The most innovative aspect of Enplug is the culture of the business. Over ten of the roughly 40 employees share a single house. This not only fosters a strong bond of cooperation in the employees, it also serves to bring innovation into everyday life and everyday life into the business world. Of course, it also saves money. This choice to treat a business almost as family is a demonstration of the innovative thinking that Liu brings to her businesses. Whether Nanoly or Enplug, Liu has a capacity for being intentional in the way a business is being run, instead of simply inventing a breakthrough product.

Starting Young – Blake Ross and Mozilla Firefox

Blake Ross cannot visualize things in his mind. If asked to imagine a beach, he instead thinks about the concepts that make up a beach. Ross was unaware that most people could visualize things until last year, and he is 30. Although afflicted by this rare inability, he still managed to create Mozilla Firefox, a breakthrough web browser that salvaged the less successful open source program Netscape.

Ross was born in Florida. At age 15, he moved to California to pursue an internship with Netscape, even though Internet Explorer at the time dominated the industry. After gaining experience, Ross decided to make a more streamlined browser, and the Mozilla Project was born. The first software in the suite and in many ways the flagship development, Firefox, was immensely popular, and became the first real competitor to Internet Explorer. Other popular software developed by Ross include Thunderbird, the mail program in the Mozilla suite, and Parakey, a separate program that he sold to Facebook for a large profit.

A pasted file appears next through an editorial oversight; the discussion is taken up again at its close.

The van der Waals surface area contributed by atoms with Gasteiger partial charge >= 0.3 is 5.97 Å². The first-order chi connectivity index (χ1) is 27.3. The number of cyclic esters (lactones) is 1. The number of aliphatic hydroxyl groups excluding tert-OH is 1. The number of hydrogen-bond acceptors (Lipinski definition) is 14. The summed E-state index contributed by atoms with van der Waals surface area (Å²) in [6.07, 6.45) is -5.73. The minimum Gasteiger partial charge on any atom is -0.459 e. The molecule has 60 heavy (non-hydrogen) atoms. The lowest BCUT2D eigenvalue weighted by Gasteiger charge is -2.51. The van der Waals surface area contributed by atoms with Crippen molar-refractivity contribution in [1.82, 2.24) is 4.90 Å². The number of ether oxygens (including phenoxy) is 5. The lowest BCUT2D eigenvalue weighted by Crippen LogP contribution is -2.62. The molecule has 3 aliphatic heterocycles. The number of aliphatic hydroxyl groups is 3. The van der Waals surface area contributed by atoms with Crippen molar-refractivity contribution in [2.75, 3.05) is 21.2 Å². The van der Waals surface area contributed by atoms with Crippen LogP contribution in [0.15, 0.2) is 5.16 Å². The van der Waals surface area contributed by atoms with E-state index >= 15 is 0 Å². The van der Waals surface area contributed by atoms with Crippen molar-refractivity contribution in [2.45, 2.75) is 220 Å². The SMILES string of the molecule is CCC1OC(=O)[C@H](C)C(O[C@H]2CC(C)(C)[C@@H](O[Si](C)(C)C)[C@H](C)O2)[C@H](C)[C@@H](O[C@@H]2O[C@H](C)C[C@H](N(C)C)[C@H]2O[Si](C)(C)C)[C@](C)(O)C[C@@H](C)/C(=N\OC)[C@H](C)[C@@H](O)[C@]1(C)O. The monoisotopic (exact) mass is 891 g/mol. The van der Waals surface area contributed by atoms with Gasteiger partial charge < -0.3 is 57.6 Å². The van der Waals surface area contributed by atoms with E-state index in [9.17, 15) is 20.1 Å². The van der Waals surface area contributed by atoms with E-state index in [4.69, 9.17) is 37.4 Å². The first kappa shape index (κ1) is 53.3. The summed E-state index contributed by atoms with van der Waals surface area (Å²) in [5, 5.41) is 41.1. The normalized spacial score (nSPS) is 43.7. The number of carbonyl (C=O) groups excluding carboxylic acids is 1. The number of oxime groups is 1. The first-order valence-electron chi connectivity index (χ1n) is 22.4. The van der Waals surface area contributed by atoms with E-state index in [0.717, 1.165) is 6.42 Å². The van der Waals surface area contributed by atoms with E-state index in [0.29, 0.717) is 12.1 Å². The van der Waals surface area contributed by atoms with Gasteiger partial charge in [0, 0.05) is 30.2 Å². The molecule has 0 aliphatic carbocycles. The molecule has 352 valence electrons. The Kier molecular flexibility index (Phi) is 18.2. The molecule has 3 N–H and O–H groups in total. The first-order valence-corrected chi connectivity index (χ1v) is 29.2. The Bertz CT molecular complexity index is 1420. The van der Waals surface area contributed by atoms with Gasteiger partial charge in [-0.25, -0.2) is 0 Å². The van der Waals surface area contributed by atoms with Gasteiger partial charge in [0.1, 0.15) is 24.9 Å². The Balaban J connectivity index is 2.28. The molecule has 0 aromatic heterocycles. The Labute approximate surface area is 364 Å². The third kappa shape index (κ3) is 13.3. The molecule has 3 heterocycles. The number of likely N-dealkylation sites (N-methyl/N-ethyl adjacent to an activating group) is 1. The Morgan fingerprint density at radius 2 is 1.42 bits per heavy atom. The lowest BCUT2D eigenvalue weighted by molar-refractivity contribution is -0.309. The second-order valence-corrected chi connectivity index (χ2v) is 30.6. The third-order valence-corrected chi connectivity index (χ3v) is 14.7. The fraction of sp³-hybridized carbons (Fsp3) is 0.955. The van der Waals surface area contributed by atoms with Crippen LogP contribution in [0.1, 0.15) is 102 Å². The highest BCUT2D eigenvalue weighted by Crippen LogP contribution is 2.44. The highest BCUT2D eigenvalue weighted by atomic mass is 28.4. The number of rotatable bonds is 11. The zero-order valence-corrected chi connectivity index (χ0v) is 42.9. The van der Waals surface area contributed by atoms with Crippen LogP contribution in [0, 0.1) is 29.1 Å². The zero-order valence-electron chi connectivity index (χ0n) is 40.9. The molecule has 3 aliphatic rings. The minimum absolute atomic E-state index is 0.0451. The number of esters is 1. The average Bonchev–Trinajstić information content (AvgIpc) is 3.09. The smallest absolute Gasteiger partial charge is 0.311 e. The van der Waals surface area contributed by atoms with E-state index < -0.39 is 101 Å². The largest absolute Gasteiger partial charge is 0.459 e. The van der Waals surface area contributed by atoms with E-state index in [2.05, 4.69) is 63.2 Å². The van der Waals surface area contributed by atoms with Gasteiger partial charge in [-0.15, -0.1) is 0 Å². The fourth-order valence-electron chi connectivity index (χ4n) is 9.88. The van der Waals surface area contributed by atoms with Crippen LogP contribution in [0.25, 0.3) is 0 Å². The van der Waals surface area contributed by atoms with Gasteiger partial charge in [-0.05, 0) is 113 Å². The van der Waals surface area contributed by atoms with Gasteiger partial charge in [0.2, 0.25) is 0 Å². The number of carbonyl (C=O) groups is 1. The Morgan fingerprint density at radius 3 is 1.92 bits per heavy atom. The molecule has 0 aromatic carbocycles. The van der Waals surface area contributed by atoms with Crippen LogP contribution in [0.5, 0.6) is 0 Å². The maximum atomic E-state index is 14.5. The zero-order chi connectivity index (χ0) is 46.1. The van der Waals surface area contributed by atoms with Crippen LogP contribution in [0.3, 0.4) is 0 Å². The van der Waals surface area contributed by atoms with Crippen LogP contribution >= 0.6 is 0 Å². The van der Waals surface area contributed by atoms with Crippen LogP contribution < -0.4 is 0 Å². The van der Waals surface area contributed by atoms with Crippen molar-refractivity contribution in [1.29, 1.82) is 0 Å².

Along with the acquisition of Parakey came Ross himself, who worked for Facebook as Director of Product. He worked for them until 2013, and in August he was hired by Uber to help them develop their product. Evident in Ross’s work is an ambition to stay at the forefront of development and technology. He started at age 15, jumped into a field he was interested and good at, found a product that was underdeveloped, worked on that until it gained attention, then switched to another big name in another sphere. After tackling the challenge of social media under Facebook, he has now switched to innovating in transportation.

Ross innovates by finding what is currently redefining the way Americans live their lives. His biggest project, Firefox, was inspired by the struggles his mother had with the current web browsers. He also has the ambition to back up this relentless pursuit of advancement, as evidenced by the early age at which he started pursuing his career. Ross is smart enough to be part of the largest innovations of the twenty-first century, and motivated enough to work on three of them so far.

Scott’s Cheap Flights – Save Hundreds on International Travel